For low numbers of invoices you could use an A-Z divider in a lever arch file and file all invoices alphabetically throughout the whole year in one file. With this method when searching for an invoice that is several months old, you will just need to look under the correct letter to find the current year’s invoices for that customer. If you add the latest invoice to the top every time the invoices will also be filed by date so you will be able to easily find the one you are looking for.
If you are processing a larger number of invoices each month, you may need an entire file for each month, or maybe 2-3 months. In this instance keeping the invoices filed by month and then alphabetically could be more suitable. With this method when searching for an invoice that is several months old, you will need to know the date of the invoice. This information will be available on your accounts software.
For much larger numbers of invoices, that fill several files each month it could be more sensible to assign each invoice a reference number. You can purchase sequential number stamps which can be stamped onto each invoice and recorded as a reference in your accounts software when you record the purchase invoice – some accounts packages will handle this extra piece of information better than others so please check the capabilities of your chosen software before proceeding.
With this method, when trying to find an invoice that is several months old, you will need to find the assigned reference number in your accounts software first, once you have that number it is very quick to find the correct invoice in the file as they are all numbered sequentially and should be filed as such, with the lowest number at the back of the file and the highest number on top.
Another benefit for a sequential system is that it is much easier to see if an invoice has been removed from the file, and equally if an invoice is discovered in the wrong place it is easy to identify where it belongs and to also confirm on the system if it has been processed already.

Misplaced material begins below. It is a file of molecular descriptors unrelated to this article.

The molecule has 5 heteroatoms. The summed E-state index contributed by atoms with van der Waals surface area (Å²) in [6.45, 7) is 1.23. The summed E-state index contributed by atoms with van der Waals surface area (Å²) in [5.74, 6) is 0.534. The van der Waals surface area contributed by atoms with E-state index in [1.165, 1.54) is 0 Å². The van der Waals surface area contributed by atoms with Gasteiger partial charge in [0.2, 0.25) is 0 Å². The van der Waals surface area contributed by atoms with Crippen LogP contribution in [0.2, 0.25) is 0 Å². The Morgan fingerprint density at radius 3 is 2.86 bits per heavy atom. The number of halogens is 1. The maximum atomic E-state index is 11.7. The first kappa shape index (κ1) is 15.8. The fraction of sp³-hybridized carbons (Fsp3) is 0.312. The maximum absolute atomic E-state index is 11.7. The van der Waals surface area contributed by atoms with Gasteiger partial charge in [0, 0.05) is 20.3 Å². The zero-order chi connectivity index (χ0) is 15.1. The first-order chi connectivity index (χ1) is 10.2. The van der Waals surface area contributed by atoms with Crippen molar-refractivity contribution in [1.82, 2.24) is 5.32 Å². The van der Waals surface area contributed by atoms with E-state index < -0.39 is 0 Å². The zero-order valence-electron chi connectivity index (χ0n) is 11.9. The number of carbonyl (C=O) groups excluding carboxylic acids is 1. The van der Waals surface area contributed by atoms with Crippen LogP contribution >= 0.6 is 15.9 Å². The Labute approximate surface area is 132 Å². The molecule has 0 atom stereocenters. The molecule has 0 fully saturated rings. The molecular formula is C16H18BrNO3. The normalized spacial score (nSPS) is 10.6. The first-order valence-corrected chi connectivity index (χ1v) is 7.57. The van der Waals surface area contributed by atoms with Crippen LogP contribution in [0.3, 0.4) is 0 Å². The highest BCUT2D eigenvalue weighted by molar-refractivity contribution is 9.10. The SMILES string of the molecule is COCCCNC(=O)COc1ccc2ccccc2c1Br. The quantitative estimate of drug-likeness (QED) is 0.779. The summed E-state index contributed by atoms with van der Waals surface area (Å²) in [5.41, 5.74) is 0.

In this modern age we should all be aiming for the “paperless” office, so if you only receive a small number of purchase invoices each month and most of them arrive electronically, don’t print them off! You can create identical filing systems as described above for your computer files instead of physical files. And ones that arrive through the post can be scanned in to the computer and added to this filing system and the original recycled, keeping your physical paperwork to a minimum.
and when they happen. The bank reconciliation checks that you have accounted for all transactions. Anything that shows on your bank reconciliation that isn’t in your accounts should have corresponding paperwork that has been overlooked. Anything that is in your accounts but does not show on your bank statement should be investigated.
There is a reason that larger companies “close down” their accounts each month. By going through an exercise of making sure that all invoices, purchases and expenses have been added to their accounts system and then checking those transactions against their bank statement they are then able to generate reports on vital information about the health of their business and to create a cashflow forecast for the coming month. This is something that every business should be doing, not just larger ones!
The reports generated will include:
Also known as the Aged Creditors Report or Aged Receivables Report. This is a list of all invoices that have not yet been paid. Usually the report is split into periods or months, which shows what is currently unpaid but not overdue, and then what was due to be paid during the last month, and the previous month and finally anything older. These customers can then be contacted to request payment be made.